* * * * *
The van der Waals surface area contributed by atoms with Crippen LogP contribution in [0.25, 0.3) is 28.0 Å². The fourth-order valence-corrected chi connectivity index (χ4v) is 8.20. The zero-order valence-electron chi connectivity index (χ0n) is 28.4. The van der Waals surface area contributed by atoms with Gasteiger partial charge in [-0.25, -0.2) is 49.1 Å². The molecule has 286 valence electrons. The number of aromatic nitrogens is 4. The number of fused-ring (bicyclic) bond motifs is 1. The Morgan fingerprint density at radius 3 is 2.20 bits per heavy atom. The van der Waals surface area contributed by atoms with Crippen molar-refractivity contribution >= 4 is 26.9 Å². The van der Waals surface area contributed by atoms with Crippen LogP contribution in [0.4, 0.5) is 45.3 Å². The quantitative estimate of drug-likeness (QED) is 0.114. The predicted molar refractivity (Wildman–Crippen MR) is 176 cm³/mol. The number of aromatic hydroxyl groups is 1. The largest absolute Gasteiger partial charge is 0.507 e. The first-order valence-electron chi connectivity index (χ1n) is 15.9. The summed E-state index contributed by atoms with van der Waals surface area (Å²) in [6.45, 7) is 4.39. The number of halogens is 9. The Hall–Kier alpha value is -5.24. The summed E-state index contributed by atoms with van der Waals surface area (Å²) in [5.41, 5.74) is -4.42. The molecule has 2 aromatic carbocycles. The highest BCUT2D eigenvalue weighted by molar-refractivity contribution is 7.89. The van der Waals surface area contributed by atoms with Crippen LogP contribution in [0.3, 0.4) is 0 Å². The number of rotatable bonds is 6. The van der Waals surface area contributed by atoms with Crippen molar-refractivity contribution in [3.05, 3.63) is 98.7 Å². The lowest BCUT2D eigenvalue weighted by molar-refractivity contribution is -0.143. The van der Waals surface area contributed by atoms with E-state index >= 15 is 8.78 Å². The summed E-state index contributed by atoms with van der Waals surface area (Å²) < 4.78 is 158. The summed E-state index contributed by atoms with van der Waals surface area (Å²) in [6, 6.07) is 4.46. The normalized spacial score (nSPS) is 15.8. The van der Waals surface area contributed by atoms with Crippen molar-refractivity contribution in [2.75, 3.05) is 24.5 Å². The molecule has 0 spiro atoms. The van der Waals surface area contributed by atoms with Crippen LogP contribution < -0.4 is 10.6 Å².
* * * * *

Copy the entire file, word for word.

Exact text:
The van der Waals surface area contributed by atoms with Crippen LogP contribution in [0.25, 0.3) is 28.0 Å². The fourth-order valence-corrected chi connectivity index (χ4v) is 8.20. The zero-order valence-electron chi connectivity index (χ0n) is 28.4. The van der Waals surface area contributed by atoms with Gasteiger partial charge in [-0.25, -0.2) is 49.1 Å². The molecule has 286 valence electrons. The number of aromatic nitrogens is 4. The number of fused-ring (bicyclic) bond motifs is 1. The Morgan fingerprint density at radius 3 is 2.20 bits per heavy atom. The van der Waals surface area contributed by atoms with Crippen molar-refractivity contribution >= 4 is 26.9 Å². The van der Waals surface area contributed by atoms with Crippen LogP contribution in [0.4, 0.5) is 45.3 Å². The quantitative estimate of drug-likeness (QED) is 0.114. The predicted molar refractivity (Wildman–Crippen MR) is 176 cm³/mol. The number of aromatic hydroxyl groups is 1. The largest absolute Gasteiger partial charge is 0.507 e. The first-order valence-electron chi connectivity index (χ1n) is 15.9. The summed E-state index contributed by atoms with van der Waals surface area (Å²) in [6.45, 7) is 4.39. The number of halogens is 9. The Hall–Kier alpha value is -5.24. The summed E-state index contributed by atoms with van der Waals surface area (Å²) in [5.41, 5.74) is -4.42. The molecule has 2 aromatic carbocycles. The highest BCUT2D eigenvalue weighted by molar-refractivity contribution is 7.89. The van der Waals surface area contributed by atoms with Crippen LogP contribution in [0.3, 0.4) is 0 Å². The number of rotatable bonds is 6. The van der Waals surface area contributed by atoms with Crippen molar-refractivity contribution in [3.05, 3.63) is 98.7 Å². The lowest BCUT2D eigenvalue weighted by molar-refractivity contribution is -0.143. The van der Waals surface area contributed by atoms with E-state index >= 15 is 8.78 Å². The summed E-state index contributed by atoms with van der Waals surface area (Å²) < 4.78 is 158. The summed E-state index contributed by atoms with van der Waals surface area (Å²) in [6, 6.07) is 4.46. The normalized spacial score (nSPS) is 15.8. The van der Waals surface area contributed by atoms with Crippen molar-refractivity contribution in [2.75, 3.05) is 24.5 Å². The molecule has 0 spiro atoms. The van der Waals surface area contributed by atoms with Crippen LogP contribution < -0.4 is 10.6 Å².